The rising net price of graduate school appears to be pricing some students out of programs. Even business schools, once considered immune to economic downturns, have reported declines in applications for the priciest kinds of degrees, such as full-time, two-year M.B.A.s. And a recent survey by Moody's found that only 58 percent of universities reported increased graduate enrollment in the fall of 2010. In 2009, 91 percent had increased their graduate enrollments.
The good news for students, however, is that the drop in outside funding and leveling of enrollments are starting to spark some universities and employers to find new ways to make graduate study more affordable. Here are six positive trends in 2011 and 2012:
1. Alumni discounts: A handful of universities have started offering discounts on graduate tuition to their undergraduate alumni. Wayne State University, for example, offers a discount of up to 50 percent on graduate tuition for many programs for unemployed alumni and their spouses. Worcester Polytechnic Institute offers up to 50 percent off tuition at some grad programs for recent alumni.
2. Employee discounts: Some employers are negotiating discounts on graduate school tuition. Students should be aware, however, that in many cases the discounts only apply to online for-profit colleges, some of which have faced recent allegations about poor quality. Home improvement store Lowe's, for example, says it has negotiated discounts with Capella University, Kaplan University and Strayer University.
3. Some targeted increases in government aid: While most governmental agencies are cutting back, a few are aiming to increase spending on graduate students. University of Georgia president Michael Adams in January proposed spending an extra $1 million to recruit and fund 40 extra graduate students, for example.
4. Faster or more practical graduate programs: Colleges are cutting back on traditional full-time Ph.D. programs but are launching more practical and professional master's programs. And many are trying to recruit students to the new programs by making them faster and more convenient.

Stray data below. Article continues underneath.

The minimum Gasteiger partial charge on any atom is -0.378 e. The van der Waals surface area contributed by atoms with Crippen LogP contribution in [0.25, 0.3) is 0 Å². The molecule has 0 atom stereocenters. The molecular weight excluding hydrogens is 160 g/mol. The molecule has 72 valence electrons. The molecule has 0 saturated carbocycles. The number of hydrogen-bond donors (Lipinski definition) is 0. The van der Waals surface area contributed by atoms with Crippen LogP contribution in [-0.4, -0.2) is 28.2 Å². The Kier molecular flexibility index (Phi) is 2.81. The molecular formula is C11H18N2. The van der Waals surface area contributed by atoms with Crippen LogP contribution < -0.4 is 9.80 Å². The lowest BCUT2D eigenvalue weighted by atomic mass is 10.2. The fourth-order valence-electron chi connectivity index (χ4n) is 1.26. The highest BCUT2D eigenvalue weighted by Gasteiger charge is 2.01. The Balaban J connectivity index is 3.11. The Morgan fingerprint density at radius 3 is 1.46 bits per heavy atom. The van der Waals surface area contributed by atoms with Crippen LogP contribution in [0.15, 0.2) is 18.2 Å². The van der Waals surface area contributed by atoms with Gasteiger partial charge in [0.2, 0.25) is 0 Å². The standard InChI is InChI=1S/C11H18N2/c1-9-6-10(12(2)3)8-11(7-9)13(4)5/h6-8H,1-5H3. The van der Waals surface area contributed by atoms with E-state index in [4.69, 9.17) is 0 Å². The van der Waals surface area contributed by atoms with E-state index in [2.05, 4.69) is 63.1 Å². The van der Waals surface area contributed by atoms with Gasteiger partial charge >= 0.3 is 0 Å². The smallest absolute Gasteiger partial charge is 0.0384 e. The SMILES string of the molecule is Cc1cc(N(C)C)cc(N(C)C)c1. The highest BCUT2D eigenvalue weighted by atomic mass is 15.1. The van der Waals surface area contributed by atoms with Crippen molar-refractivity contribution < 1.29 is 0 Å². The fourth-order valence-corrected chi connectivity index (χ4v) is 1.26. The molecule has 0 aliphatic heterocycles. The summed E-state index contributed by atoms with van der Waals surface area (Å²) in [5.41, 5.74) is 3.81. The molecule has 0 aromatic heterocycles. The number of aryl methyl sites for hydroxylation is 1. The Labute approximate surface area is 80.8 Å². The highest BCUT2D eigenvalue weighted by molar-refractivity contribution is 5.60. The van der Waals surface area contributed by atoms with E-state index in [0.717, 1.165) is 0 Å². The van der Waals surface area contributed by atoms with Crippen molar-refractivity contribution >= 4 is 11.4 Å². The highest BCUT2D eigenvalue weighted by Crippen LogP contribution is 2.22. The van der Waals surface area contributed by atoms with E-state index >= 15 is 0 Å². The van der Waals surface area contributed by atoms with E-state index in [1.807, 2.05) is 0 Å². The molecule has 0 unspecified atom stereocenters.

For instance, Sacred Heart University, in Fairfield, Conn., is launching a new master's in communication in the fall of 2011 that can be completed in just 12 months. James Castonguay, director of graduate programs in SHU's Department of Communications, said his staff checked out other nearby colleges' masters' costs and requirements before designing a program in which each course only lasts eight weeks. That allows students to start whenever is convenient for them, instead of waiting until the fall. The total tuition cost of $26,730 may sound high, Castoguay concedes, but that's a little below the annual tuition charged by some similarly ranked private colleges. And by shortening the program to one year, students save an entire year's tuition. "That is a deal," he says.
[Learn the 11 steps to relief from federal student loans.]
5. Economic rebound: Incipient economic growth and rebounding investment markets are raising the prospect of easier graduate funding. Donations to colleges rose slightly in 2010, allowing some, such as Columbia, to raise graduate student stipends. A few major employers, including Ford and General Motors, have reinstated tuition reimbursement programs in recent months. Ph.D.s in recently moribund humanities fields say they are starting to see an uptick in hiring. Though it is nowhere near the level of a decade ago, "academic employment has rebounded" from 2009's dismal lows, says Jim Grossman, director of the American Historical Association.
6. Continuing demand for undergraduate degrees: Undergraduate enrollment has grown strongly throughout the recession. Though colleges are experimenting with teaching software for undergraduates, there's increasing demand for writing-intensive courses, which require human graders, signaling long-term demand for college instructors with advanced degrees.